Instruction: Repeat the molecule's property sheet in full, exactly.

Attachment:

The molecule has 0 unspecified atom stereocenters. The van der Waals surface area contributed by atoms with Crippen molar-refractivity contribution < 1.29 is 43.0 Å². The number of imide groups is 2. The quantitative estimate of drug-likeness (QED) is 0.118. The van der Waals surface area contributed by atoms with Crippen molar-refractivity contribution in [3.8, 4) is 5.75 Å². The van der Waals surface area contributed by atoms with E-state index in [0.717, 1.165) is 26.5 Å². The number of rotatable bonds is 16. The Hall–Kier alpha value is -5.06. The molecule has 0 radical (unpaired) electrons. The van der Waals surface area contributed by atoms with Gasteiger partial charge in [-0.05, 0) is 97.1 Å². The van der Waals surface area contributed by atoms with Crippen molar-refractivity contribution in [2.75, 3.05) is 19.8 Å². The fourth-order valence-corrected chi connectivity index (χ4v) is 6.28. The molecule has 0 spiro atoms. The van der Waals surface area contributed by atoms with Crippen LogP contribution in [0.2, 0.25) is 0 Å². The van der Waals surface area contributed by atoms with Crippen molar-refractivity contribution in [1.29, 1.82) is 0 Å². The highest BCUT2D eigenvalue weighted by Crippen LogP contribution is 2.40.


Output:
The molecule has 0 unspecified atom stereocenters. The van der Waals surface area contributed by atoms with Crippen molar-refractivity contribution < 1.29 is 43.0 Å². The number of imide groups is 2. The quantitative estimate of drug-likeness (QED) is 0.118. The van der Waals surface area contributed by atoms with Crippen molar-refractivity contribution in [3.8, 4) is 5.75 Å². The van der Waals surface area contributed by atoms with E-state index in [0.717, 1.165) is 26.5 Å². The number of rotatable bonds is 16. The Hall–Kier alpha value is -5.06. The molecule has 0 radical (unpaired) electrons. The van der Waals surface area contributed by atoms with Gasteiger partial charge in [-0.05, 0) is 97.1 Å². The van der Waals surface area contributed by atoms with Crippen molar-refractivity contribution in [2.75, 3.05) is 19.8 Å². The fourth-order valence-corrected chi connectivity index (χ4v) is 6.28. The molecule has 0 spiro atoms. The van der Waals surface area contributed by atoms with Crippen LogP contribution in [0.2, 0.25) is 0 Å². The van der Waals surface area contributed by atoms with Crippen molar-refractivity contribution in [1.29, 1.82) is 0 Å². The highest BCUT2D eigenvalue weighted by Crippen LogP contribution is 2.40.